Portrait of white woman in dark clothing

(Kate Richard O’Hare)

A number of important movements and personalities are explored, many of which lead to current comparisons.  The first, Woodrow Wilson who oversaw the war on dissent resulting in violence and jailings.  Wilson was a southerner who held strong racist ideas despite his progressive reputation and showed little interest in protecting civil rights after the American entrance into the war.  Wilson’s problem throughout was that he believed that bargaining was beneath him and his autocratic tendencies eventually would dominate his approach to politics.  Apart from Wilson, the author focuses on personalities who normally do not receive the coverage of a President, Secretary of State or other high officials.  The reader is exposed to William J. “Big Bill” Flynn, the former Chief of the Secret Service and New York City Police Detectives who would head up the Bureau of Investigation, the precursor of the FBI, a man who would hire the young J. Edgar Hoover who would copy the Library of Congresses card catalogue system to track what he deemed to be enemies of the people.  Women who spoke out against the war and were jailed receive a great deal of coverage.  Emma Goldman, Dr. Marie Equi, and Kate Richard O’Hare are front and center.  The role of Postmaster General and his weeding out all opposition to the war effort through the mails; the jailing of Eugene Debs; Grace Hammer, a Sherman Detective Agency employee imbedded within the IWW as “an underground cheerleader” for the war to root out dissidents; Leo Wendell, a Justice Department spy, Lt. Colonel Ralph Van Deman, the domestic military intelligence chief, Louis F. Post, the only member of the Labor Department who fought against deportations, Judge Kenesaw Mountain Landis who had no difficulty with objectivity dealing with dissidents, Congressman Albert Johnson who led the fight for immigration quotas that blocked immigrants from anywhere apart from northern and western Europeans (sounds like Trump!) are just a few whose impact on American history and their actions should serve as a lesson for all to study.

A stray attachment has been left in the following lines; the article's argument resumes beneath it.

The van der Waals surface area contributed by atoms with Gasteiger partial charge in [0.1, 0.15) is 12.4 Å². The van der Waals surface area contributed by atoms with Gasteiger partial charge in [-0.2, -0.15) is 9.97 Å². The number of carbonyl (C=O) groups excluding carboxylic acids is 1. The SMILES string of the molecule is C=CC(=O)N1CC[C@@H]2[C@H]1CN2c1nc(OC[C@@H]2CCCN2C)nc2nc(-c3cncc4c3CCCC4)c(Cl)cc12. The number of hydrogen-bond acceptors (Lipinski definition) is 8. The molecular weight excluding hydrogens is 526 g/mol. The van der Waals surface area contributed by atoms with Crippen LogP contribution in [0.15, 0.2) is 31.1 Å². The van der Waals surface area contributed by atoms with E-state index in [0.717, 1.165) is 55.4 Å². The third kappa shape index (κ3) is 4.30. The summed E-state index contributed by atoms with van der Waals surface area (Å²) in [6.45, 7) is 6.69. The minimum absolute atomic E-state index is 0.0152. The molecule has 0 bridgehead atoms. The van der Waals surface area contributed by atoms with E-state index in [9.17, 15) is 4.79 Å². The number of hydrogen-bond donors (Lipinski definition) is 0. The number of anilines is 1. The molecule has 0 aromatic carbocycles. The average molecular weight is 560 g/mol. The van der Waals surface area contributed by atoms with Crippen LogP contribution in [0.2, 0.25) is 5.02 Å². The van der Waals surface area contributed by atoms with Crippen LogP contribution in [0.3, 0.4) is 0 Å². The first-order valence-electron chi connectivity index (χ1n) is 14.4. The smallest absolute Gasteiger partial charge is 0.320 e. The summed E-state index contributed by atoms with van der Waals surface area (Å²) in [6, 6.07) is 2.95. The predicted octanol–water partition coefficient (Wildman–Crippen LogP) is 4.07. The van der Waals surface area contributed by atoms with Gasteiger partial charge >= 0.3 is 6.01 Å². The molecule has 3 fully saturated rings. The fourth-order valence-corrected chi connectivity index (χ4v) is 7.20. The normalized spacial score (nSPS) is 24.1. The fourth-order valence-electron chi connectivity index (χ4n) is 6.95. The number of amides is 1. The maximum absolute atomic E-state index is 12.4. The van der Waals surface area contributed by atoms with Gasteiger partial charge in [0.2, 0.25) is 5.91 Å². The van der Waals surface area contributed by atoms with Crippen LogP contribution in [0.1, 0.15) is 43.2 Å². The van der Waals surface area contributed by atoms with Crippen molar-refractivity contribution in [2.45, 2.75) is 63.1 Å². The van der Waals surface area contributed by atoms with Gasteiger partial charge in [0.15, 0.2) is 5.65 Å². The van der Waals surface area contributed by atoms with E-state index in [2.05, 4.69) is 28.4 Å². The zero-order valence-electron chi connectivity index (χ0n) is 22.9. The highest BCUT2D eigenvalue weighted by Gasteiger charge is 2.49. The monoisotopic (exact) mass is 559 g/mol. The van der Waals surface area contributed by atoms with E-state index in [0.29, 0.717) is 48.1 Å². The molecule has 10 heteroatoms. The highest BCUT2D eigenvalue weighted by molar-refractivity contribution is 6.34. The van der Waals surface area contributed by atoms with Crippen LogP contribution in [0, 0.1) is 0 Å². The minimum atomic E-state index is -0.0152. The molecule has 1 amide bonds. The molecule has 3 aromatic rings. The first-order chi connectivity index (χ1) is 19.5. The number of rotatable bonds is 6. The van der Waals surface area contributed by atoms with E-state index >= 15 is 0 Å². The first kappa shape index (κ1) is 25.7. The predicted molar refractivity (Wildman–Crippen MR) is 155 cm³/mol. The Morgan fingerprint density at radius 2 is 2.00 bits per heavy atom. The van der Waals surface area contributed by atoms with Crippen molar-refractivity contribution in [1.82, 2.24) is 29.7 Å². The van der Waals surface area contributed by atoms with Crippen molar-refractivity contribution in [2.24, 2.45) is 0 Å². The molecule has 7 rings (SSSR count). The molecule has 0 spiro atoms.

The infamous Palmer Raids, mass arrests by the Justice department on the Union of Russian Workers and other organizations receive extensive coverage.  In particular was the radical Division within the Justice Department fostered by J. Edgar Hoover who was put in charge of these raids and implemented the surveillance, arrests, police raids, internment camps, legal chicanery, all strategies employed for decades to come.  Hoover saw the resulting deportations as a “feather in his cap.”  Wilson is just as culpable as he remarked in 1919, “any man who carries a hyphen about with him carries a dagger that he is ready to plunge into the vitals of this republic.”

Hochschild also stresses how the Wilson administration drew upon America’s experience in the Philippines, employing torture techniques like water boarding and counter insurgency in the United States to ferret out dissidents.  General Leonard Wood was the master of implementing these techniques.

 Albert Sidney Burleson

(US Postmaster Albert Burleson)

In summary I turn to Thomas Meany’s review in the October 9, 2022, that appeared in the New York Times; “Hochschild’s sharp portraits and vignettes make for poignant reading, but at times skirt fuller historical understanding. We hear about newspapers and magazines being shut down, but little about what was being argued in them. Powerful thinkers about the political moment, such as Randolph Bourne, are absent from “American Midnight,” while John Dos Passos features more as a backup bard than a literary chronicler with historical insight. Hochschild attributes much of the failure of American socialists to expand their ranks to the racism and xenophobia that bedeviled the white working class. But there were also significant problems of organization in the American labor movement, which struggled to unite unskilled immigrant workers with workers in established unions. Trotsky had expected America to make as great a contribution to world socialism as it had to capitalism; he was appalled by the lack of party discipline, later damning Debs with faint praise, as a “romantic and a preacher, and not at all a politician or a leader.” The Catholic Church inoculated large segments of immigrant workers from radicalization, while canny capitalists like Henry Ford devised ways to divide workers into a caste system with different gradations of privilege. For all of the success of the strike waves of 1919, almost none of them left any permanent new union organization in place, nor did socialists make much headway in electoral politics.